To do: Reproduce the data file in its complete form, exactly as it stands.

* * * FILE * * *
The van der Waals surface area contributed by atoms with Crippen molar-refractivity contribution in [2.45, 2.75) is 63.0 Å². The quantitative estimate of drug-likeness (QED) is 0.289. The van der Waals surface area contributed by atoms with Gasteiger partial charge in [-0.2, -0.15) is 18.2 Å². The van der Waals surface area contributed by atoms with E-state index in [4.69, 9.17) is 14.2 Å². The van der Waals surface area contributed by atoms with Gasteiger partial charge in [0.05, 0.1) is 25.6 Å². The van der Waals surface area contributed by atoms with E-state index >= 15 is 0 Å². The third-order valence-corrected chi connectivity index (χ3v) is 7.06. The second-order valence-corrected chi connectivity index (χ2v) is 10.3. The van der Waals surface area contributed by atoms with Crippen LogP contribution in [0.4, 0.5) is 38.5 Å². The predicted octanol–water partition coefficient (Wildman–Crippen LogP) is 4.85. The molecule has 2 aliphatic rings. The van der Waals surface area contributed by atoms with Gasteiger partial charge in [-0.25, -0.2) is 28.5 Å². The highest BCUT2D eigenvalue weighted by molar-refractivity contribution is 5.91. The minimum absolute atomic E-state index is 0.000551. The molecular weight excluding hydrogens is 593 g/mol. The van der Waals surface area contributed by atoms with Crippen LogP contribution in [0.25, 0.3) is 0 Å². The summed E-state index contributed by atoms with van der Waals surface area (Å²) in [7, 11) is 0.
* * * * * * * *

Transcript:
The van der Waals surface area contributed by atoms with Crippen molar-refractivity contribution in [2.45, 2.75) is 63.0 Å². The quantitative estimate of drug-likeness (QED) is 0.289. The van der Waals surface area contributed by atoms with Gasteiger partial charge in [-0.2, -0.15) is 18.2 Å². The van der Waals surface area contributed by atoms with E-state index in [4.69, 9.17) is 14.2 Å². The van der Waals surface area contributed by atoms with Gasteiger partial charge in [0.05, 0.1) is 25.6 Å². The van der Waals surface area contributed by atoms with E-state index >= 15 is 0 Å². The third-order valence-corrected chi connectivity index (χ3v) is 7.06. The second-order valence-corrected chi connectivity index (χ2v) is 10.3. The van der Waals surface area contributed by atoms with Crippen LogP contribution in [0.4, 0.5) is 38.5 Å². The predicted octanol–water partition coefficient (Wildman–Crippen LogP) is 4.85. The molecule has 2 aliphatic rings. The van der Waals surface area contributed by atoms with Gasteiger partial charge in [-0.25, -0.2) is 28.5 Å². The highest BCUT2D eigenvalue weighted by molar-refractivity contribution is 5.91. The minimum absolute atomic E-state index is 0.000551. The molecular weight excluding hydrogens is 593 g/mol. The van der Waals surface area contributed by atoms with Crippen LogP contribution in [0.25, 0.3) is 0 Å². The summed E-state index contributed by atoms with van der Waals surface area (Å²) in [7, 11) is 0.